Being a parent isn’t the easiest thing to do in this world, whether you’re a good one or not. We often find ourselves just doing what we know, when we perhaps ought to think a little more about certain things that our parents did and how they ultimately affected us in our lives. For example, did your parents get you into the orthodontist when you were a kid so you could get braces? If not, maybe it’s because you didn’t need them, maybe it’s because they couldn’t afford them, or maybe it’s because they didn’t think about how it could determine anything of major significance in your life. Regardless, if you didn’t have braces and if at this point in your life you’re not uncomfortable with your smile, then there’s probably not much to worry about. However, if you are uncomfortable with your smile, then there’s a strong likelihood that it has already negatively impacted your personal self-esteem and as a result, your ability to display self-confidence at critical junctures of your life. You may also be someone, if you didn’t have braces as a kid, who isn’t particularly concerned about your imperfect smile and it hasn’t necessarily impacted your self-esteem in a negative way, but that doesn’t mean that it hasn’t held you back in ways that you don’t even know.
You may have never thought about it before, but people (especially in this country where it’s more common than not for people to care about the aesthetic appeal of theirs and others teeth) in hiring positions or other stations in life where your future may in some way be determined, sometimes subjectively base their decision on how they personally feel about you. And, the subjectivity of that decision could be influenced heavily on what your teeth look like. It sounds shallow and maybe it is, but anyone who is in charge of hiring for a company, has to take into consideration whether it’s a customer-facing position or not. If it is, they often understand the world they live in, the customers they deal with, and they make certain judgment calls based on relevant criteria. For example, a person in charge of hiring a customer-facing employee working in customer service for a high-end department store, most likely wouldn’t want someone with noticeably crooked teeth talking to and dealing with their discriminating customers. However, even though someone may be erroneously judgmental by nature, and make sub-conscious judgments in a hiring position for a customer service phone position where the employee would never be seen by their customers, they most likely would understand that in this scenario, the appearance of someone’s teeth is irrelevant. Regardless though, an interviewees’ ability to convey self-confidence in a hiring situation, whether they’ll ultimately be face-to-face with customers or not, can be affected by how they feel about their teeth and their willing or unwillingness to smile. These kinds of things are tough to quantify and so many people are so far from being in touch with the decision-making parts of their brains, that they may never be able to explain what they don’t like about someone and why they didn’t decide to extend them an offer. These are the kinds of situations where you, as a parent, are able to tip the scales in the favor of your child so that they’re not in some way, unfairly victimized during a process where the people who administer it don’t understand many of the decisions they make and why they make them.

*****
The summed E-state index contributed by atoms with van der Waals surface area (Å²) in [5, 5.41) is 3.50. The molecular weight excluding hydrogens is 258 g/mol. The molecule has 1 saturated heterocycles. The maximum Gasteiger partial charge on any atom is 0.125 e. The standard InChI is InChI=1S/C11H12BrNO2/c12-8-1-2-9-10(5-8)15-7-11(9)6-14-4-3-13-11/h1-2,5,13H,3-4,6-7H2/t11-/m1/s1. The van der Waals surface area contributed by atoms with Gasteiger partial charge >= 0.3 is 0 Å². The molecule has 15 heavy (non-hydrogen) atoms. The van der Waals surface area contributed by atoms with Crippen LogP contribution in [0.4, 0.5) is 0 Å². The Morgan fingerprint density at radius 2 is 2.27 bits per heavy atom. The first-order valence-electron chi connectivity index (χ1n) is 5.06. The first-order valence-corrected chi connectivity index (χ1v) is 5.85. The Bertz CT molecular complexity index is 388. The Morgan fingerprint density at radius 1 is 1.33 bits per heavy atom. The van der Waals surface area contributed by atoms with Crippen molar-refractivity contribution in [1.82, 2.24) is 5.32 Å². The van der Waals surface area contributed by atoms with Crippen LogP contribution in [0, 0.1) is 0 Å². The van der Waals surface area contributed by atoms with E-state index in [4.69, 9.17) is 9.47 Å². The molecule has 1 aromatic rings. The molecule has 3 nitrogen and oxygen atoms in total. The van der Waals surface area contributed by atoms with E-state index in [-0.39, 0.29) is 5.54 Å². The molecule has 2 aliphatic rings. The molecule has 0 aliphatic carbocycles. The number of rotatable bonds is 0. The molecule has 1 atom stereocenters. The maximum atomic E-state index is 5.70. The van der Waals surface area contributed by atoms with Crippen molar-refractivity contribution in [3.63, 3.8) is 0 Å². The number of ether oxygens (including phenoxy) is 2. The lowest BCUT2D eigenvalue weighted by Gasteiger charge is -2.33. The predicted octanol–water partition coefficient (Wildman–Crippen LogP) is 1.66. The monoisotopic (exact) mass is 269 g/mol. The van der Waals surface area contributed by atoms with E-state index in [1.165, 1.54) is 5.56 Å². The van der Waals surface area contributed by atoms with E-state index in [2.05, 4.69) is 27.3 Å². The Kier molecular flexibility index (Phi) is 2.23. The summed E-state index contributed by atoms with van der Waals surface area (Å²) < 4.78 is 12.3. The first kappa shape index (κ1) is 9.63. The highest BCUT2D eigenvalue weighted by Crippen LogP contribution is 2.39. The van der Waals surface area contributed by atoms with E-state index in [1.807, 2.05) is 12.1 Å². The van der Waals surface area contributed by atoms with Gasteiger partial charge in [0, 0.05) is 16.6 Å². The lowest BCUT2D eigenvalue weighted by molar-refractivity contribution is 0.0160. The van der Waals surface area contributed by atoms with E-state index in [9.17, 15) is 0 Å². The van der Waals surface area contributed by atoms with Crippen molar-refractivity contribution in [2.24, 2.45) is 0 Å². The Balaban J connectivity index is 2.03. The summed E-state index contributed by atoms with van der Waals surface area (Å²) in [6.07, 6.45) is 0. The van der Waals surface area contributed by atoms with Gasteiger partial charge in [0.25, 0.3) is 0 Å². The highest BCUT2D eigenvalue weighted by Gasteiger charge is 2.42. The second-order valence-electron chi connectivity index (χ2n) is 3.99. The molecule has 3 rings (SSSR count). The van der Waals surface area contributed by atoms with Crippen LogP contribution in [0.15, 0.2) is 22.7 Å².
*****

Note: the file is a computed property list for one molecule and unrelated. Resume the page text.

Braces for teens during their adolescence may make them self-conscious when they originally get them, but this may indirectly become a confidence-building experience in their lives and teach them in the process, that there are certain sacrifice that one has to make in order to be able to enjoy things later in their lives. In fact, the sooner someone understands the concept of sacrifice, the sooner they’ll be able to get past the compulsion they may feel that causes them to seek immediate gratification for things. The more quickly that you as a parent are able to teach your child that they should have to earn something and will in effect, appreciate it more and learn how to work hard in the process, the earlier your decision to get them into an orthodontic specialist can culminate with their other positive attributes into a winning combination. It’s important to understand that there are some pretty simple things that you can do on your child’s behalf that can make a massive impact on their futures, and the reward of being able to witness your child experiencing success and finding happiness will be a fulfilling one for you.